There are actually a few career paths that make traveling possible. They all have advantages and flaws, and they aren’t for everyone.
In the following weeks, I’ll be describing those paths in detail. Right now, I’ll explain them in general terms to put things into perspective.
Do you work in any of the fields mentioned below? Let me know!
Email me at email@example.com, or send me a message through my Facebook page: DORIS Dorota Sierakowska.
A Corporate Job Connected to Traveling
Some corporate jobs involve a lot of traveling. Working as a full-time tour guide, a stewardess or an international salesperson are just a few options that enable you to have a career and travel a lot.
Pros: You have a steady paycheck and all the perks connected to having a corporate job: health insurance, a corporate phone and/or a car. Your travel expenses are covered by your employer. And you have vacation time on top of all that.
Cons: A corporate job, even one that involves traveling, is still a commitment. You don’t have much control over your daily schedule and tasks, which means you may neglect your family and friends. You spend most of the time during your travels working, and this is normal. After all, you are an employee.
Working as a Professional Sports Instructor
When you’re a diver, sailor, windsurfer, etc., your passion may as well become your job. You earn money by teaching people. This is not an office job!
Pros: You do what you love and spend time in beautiful places. You’re often close to nature—your office is where your laptop, smartphone and sports gear are. You have the opportunity to stay fit because your work allows you to take care of your body.
Cons: There actually is such a thing as burnout when you have this kind of job. Plus, being a sports instructor means you have a big responsibility toward your students. And, arranging all the necessary licenses and certifications may cost a lot if you want to be among the best. Finally, an injury can jeopardize your business unless you have a sports company with assistant instructors who can keep your cash flow going.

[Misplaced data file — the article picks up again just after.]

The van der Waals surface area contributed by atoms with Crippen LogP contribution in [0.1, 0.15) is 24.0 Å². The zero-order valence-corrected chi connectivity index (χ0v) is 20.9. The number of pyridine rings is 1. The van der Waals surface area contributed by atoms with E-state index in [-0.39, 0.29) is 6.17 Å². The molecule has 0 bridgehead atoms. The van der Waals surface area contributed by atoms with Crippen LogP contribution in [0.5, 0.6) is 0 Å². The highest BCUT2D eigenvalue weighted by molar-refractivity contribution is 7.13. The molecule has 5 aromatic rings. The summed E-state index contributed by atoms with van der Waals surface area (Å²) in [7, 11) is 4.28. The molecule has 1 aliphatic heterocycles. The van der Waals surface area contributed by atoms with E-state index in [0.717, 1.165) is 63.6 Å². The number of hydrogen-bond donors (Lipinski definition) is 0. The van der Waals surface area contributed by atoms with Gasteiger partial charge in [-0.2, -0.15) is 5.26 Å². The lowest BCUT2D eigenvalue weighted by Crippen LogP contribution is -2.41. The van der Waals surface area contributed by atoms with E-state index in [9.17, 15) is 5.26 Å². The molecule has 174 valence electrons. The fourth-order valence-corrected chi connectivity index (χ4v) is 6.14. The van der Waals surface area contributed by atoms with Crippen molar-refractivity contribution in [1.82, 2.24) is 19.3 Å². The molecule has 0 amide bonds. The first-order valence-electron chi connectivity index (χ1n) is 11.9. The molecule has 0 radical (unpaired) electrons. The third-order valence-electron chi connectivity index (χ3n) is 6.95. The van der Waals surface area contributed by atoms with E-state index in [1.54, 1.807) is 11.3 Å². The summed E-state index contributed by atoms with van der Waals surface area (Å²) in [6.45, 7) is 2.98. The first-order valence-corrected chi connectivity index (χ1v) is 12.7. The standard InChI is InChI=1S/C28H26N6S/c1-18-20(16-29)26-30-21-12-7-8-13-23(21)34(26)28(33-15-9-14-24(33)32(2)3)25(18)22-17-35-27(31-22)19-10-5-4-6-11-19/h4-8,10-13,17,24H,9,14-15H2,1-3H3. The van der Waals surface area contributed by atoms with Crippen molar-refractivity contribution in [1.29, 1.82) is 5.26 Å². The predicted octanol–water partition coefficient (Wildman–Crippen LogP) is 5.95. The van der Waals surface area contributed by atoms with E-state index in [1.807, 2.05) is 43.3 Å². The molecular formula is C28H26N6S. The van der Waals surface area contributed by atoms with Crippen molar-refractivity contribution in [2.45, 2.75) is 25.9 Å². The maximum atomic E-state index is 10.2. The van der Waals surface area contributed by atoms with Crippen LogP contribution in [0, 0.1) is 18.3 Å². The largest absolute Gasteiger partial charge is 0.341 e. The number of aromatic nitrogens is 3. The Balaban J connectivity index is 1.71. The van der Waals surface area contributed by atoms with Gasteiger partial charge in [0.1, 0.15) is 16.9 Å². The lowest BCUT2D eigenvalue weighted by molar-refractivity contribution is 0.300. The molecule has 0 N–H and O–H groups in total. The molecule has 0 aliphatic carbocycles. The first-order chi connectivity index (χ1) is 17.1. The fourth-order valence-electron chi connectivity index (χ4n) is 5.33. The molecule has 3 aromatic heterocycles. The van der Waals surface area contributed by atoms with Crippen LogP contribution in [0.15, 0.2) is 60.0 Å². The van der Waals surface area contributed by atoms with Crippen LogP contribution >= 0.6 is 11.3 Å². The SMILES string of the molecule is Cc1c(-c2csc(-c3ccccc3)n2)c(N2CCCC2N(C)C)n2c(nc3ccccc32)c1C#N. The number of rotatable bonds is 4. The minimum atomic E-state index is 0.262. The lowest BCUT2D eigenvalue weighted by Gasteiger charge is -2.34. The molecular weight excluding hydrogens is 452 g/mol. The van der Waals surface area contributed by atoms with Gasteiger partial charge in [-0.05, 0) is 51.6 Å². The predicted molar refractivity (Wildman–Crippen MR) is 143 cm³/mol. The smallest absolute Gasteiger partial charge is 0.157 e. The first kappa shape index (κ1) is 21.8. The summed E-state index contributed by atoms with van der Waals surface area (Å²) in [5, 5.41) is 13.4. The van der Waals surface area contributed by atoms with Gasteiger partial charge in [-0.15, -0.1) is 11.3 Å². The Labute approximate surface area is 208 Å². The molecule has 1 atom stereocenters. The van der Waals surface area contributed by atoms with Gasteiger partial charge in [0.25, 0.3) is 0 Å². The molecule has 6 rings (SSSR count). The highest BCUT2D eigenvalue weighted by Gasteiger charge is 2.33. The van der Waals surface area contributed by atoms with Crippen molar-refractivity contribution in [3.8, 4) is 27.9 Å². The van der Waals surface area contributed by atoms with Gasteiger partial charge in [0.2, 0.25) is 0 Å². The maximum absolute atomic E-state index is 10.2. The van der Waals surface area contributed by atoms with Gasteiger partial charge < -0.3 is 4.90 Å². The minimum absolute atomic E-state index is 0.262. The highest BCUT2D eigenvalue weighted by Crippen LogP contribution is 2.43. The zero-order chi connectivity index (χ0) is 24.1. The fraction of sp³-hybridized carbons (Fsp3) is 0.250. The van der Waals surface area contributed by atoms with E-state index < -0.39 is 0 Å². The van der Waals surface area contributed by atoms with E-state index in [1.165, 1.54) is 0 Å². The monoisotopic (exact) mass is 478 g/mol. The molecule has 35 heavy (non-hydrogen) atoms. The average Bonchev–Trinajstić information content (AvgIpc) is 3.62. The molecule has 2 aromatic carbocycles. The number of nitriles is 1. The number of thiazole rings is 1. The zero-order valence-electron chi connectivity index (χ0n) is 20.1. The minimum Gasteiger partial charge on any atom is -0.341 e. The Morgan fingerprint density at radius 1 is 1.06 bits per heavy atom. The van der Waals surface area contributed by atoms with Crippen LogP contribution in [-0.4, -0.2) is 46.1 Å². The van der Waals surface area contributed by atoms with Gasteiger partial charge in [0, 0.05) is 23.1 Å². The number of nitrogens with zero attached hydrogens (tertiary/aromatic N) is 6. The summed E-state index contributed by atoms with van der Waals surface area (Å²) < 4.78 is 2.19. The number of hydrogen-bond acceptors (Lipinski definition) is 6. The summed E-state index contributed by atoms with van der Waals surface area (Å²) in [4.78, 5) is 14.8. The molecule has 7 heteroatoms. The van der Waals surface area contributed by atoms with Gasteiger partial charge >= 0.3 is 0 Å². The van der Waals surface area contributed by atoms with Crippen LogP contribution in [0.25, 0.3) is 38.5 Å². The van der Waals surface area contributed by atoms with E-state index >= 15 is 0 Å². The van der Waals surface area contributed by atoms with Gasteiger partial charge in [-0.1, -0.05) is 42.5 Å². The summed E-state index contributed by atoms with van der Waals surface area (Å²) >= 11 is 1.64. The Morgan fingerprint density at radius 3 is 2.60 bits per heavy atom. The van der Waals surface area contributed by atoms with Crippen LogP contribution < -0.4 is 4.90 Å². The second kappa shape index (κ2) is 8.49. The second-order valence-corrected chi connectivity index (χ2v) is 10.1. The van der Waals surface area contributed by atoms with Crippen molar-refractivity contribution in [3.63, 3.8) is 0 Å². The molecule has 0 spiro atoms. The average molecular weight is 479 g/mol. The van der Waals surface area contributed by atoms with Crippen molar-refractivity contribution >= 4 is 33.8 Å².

Professional, Full-Time Traveling
Becoming a professional traveler is not only about moving from one place to another, but also about making a living out of it. It can require various types of income streams, mostly from monetizing a popular blog or from being a social media influencer.
Pros: Traveling for a living sounds like a dream come true. You can follow your dreams and get creative about new destinations. You could cut the costs of living by spending more time in affordable countries. You may also influence and inspire other people.
Cons: Many professional travelers rely on ad hoc income: they run ad campaigns on their websites and social media. Unless you already have an established, large audience, that income can be disappointingly small. And creating such an audience requires time.
Establishing an Online Business
Nowadays, everyone writes about creating an online business by making scalable digital products (courses, ebooks, etc.). And yes, this is indeed an excellent way to create the lifestyle of your dreams.
Being your own boss sounds very tempting—it means more responsibility, but also more freedom. The core of such a career is to earn money by creating online, scalable products that make money even when you’re sleeping.
Pros: This job gives you great flexibility and freedom to work from anywhere. It’s great for both introverts and extroverts, as you can decide how much time you spend socializing with your potential customers and fans.
Cons: More freedom means more responsibility. Not everyone can accept the self-discipline that this lifestyle requires. Online businesses are competitive, and they usually involve investing considerable time, money and knowledge in a project before earning any income.